-･- From My Everyday Life to Japanese Culture -･- Why don't you see the real Japan, not the typical foreigners' version.
Now, I refrain from making sarcastic remarks directed at Roppongi Hills and Mori Building.
Today’s topic is a personal art exhibition of Odani Motohiko’s (小谷元彦) titled “Phantom Limb (幽体の知覚)” that has been held until February 27th 2011 at Mori Art Museum. I just stopped by at it after visiting the other exhibition.
Well, I rarely see modern art. If you are an expert in the contemporary art, please no flames about my amateur opinion.
Odani, born in 1972 in Kyoto, is a Japanese contemporary artist. He graduated from Department of Sculpture at Tokyo University of the Arts (東京藝術大学).
Introductory exhibits at the entrance of the museum were photographs of a girl with white dress (the picture above shows one of them) titled Phantom Limb, the term that I’m familiar with.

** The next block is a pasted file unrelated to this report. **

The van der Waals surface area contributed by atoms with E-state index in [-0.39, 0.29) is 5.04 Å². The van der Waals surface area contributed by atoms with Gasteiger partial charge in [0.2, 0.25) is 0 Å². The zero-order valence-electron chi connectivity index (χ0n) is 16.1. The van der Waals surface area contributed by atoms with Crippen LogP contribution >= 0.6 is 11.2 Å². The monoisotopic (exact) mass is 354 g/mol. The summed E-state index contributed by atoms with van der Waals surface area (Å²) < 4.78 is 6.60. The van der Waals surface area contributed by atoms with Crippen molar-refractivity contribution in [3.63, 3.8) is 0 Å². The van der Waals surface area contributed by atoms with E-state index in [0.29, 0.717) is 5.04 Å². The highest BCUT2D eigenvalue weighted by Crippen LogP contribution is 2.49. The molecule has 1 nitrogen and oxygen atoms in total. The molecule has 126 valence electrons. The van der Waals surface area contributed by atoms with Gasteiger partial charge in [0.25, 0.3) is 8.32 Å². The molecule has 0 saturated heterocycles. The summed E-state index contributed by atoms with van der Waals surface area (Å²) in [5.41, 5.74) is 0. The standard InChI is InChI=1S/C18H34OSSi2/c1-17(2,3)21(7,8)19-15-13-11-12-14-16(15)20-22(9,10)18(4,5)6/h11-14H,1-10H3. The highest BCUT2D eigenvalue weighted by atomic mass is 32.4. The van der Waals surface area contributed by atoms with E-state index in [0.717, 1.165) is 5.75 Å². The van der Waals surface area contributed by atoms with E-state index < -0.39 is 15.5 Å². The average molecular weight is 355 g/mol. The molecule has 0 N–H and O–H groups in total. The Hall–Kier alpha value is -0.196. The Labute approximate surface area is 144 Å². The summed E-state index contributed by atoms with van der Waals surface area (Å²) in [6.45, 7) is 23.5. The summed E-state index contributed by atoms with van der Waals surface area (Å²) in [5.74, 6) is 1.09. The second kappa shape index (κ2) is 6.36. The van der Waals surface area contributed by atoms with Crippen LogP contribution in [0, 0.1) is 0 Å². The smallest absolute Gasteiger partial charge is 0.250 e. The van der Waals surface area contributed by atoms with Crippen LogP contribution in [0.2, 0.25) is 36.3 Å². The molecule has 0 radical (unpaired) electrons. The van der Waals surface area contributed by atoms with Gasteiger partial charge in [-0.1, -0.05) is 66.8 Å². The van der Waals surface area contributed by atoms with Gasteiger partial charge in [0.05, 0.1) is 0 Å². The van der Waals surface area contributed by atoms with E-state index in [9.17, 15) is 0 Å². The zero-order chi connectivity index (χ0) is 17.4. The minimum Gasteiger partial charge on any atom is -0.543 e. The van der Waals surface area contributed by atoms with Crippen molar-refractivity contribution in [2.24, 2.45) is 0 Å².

Phantom limb (幻肢) is an illusory sensation, experienced by an amputee, of the limb still being attached to the body, even when all sensory nerve fibres associated with the limb have been removed. It’s experienced by almost all amputees. (Oxford Dictionary of Psychology)
I was remembering when I was learned about phantom limb from an old professor in psychology of perception while I saw the photos. For me, it’s an interesting phenomenon that shows a mechanism of perception and cognition, but how is it for artists? It seemed that a central theme for the photos was memories of tactile sense, so I expected, on my own, some successive exhibits would evoke my perceptual memory.
In that sense, I got a wrong assumption, or I’m not trained enough to see arts. Though his works were comprehensible, they didn’t awaken my perceptual memory and sensation, except a large interactive installation in which we experience a sensory illusion, vection（擬似運動感覚）.
Personally, I preferred MAM Project 013 by Katerina Seda (Czech artist, born 1977) that also has been held at the museum. She runs projects in which people from small villages participate. The installation in the pictures below titled “No Light (光がない)” wad made by people in a village in Czech Republic where a foreign-capitalized factory have invited a communication breakdown between them. A description said it’s a communication revival measure.
When getting under the tables…